High-Resolution MIDI Controller

For an older standard, MIDI has remarkable staying power in the music industry. It remains the de facto digital interface between computers and instruments thanks to its open nature, but its age does show a little bit. Sending control change (CC) messages, for example, was originally designed to fit within seven bits, which doesn’t give particularly fine resolution compared to more capable modern computers. To work around that, a fourteen-bit message is possible, doubling the resolution, and this MIDI interface uses this larger amount of data to send these high-resolution CC messages.

The 14-bit messages are actually fairly well documented but are a bit obscure, with very limited hardware support. To that end, [Gero] set about building this control interface to solve that problem. It’s made up of only eight knobs, each of which is mapped one-to-one to a parameter on the computer, allowing the interface to feel more like an analog device where the knob corresponds directly to a change in an aspect of the sound. The platform is built around a Teensy 4.0 and some multiplexers to handle all of the knobs, with the open source software available for anyone to use to modify their actions. [Gero] was aiming for high fidelity for all aspects of this controller, not just the improved digital resolution, and made a number of other improvements to it as well like re-greasing the potentiometer knobs and a custom 3D printed enclosure.

All of the software is available for use, as well as the files to print the case. [Gero] is also working on a PCB to make the construction of the device a little more streamlined, but for now, it requires a bit of soldering off-the-shelf parts together. The MIDI standard is open as well, which allows for a lot of innovation in the creation of musical instruments from unique hardware. This project builds a MIDI synthesizer with parts from a Sega Genesis.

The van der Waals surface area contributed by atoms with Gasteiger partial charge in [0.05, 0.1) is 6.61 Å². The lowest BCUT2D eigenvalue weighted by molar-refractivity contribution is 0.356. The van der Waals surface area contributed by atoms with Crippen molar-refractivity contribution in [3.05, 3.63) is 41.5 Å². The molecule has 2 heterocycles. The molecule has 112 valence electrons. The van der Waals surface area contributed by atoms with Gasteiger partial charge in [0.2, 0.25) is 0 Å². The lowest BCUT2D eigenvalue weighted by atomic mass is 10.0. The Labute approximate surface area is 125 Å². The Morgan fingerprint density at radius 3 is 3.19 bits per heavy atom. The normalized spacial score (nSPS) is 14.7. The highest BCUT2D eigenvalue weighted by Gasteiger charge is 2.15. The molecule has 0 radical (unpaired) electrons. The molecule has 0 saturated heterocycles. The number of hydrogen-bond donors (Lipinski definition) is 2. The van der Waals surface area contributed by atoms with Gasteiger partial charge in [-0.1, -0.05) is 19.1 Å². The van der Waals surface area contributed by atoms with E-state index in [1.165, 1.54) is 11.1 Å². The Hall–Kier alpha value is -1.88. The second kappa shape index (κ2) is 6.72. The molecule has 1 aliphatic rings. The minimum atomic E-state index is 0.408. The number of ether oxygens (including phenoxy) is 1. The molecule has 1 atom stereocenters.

ESP32, We Have Ways To Make You Talk

One of our favorite scenes from the [James Bond] franchise is the classic exchange between [Goldfinger] and [Bond]. [Connery] (the One True Bond) says, “You expect me to talk?” And the reply is, “No Mr. Bond, I expect you to die!” When it comes to the ESP32, though, apparently [XTronical] expects it to talk. He posted a library to simplify playing WAV files on the ESP32. There is also a video worth watching, below.

Actually, you might want to back up to his previous post where he connects a speaker via one of the digital to analog converters on the board. In that post, he just pushes out a few simple waveforms, but the hardware is the same setup he uses for playing the WAV files.

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Digital To Analog To Digital To Analog To Digital Conversion

[Andy] had the idea of turning a mixing desk into a MIDI controller. At first glance, this idea seems extremely practical – mixers are a great way to get a lot of dials and faders in a cheap, compact, and robust enclosure. Exactly how you turn a mixer into a MIDI device is what’s important. This build might not be the most efficient, but it does have the best name ever: digital to analog to digital to analog to digital conversion.

The process starts by generating a sine wave on an Arduino with some direct digital synthesis. A 480 Hz square wave is generated on an ATTiny85. Both of these signals are then fed into a 74LS08 AND gate. According to the schematic [Andy] posted, these signals are going into two different gates, with the other input of the gate pulled high. The output of the gate is then sent through a pair of resistors and combined to the ‘audio out’ signal. [Andy] says this is ‘spine-crawling’ for people who do this professionally. If anyone knows what this part of the circuit actually does, please leave a note in the comments.

The signal from the AND gates is then fed into the mixer and sent out to the analog input of another Arduino. This Arduino converts the audio coming out of the mixer to frequencies using a Fast Hartley Transform. With a binary representation of what’s happening inside the mixer, [Andy] has something that can be converted into MIDI.

[Andy] put up a demo of this circuit working. He’s connected the MIDI out to Abelton and can modify MIDI parameters using an audio mixer. Video of that below if you’re still trying to wrap your head around this one.

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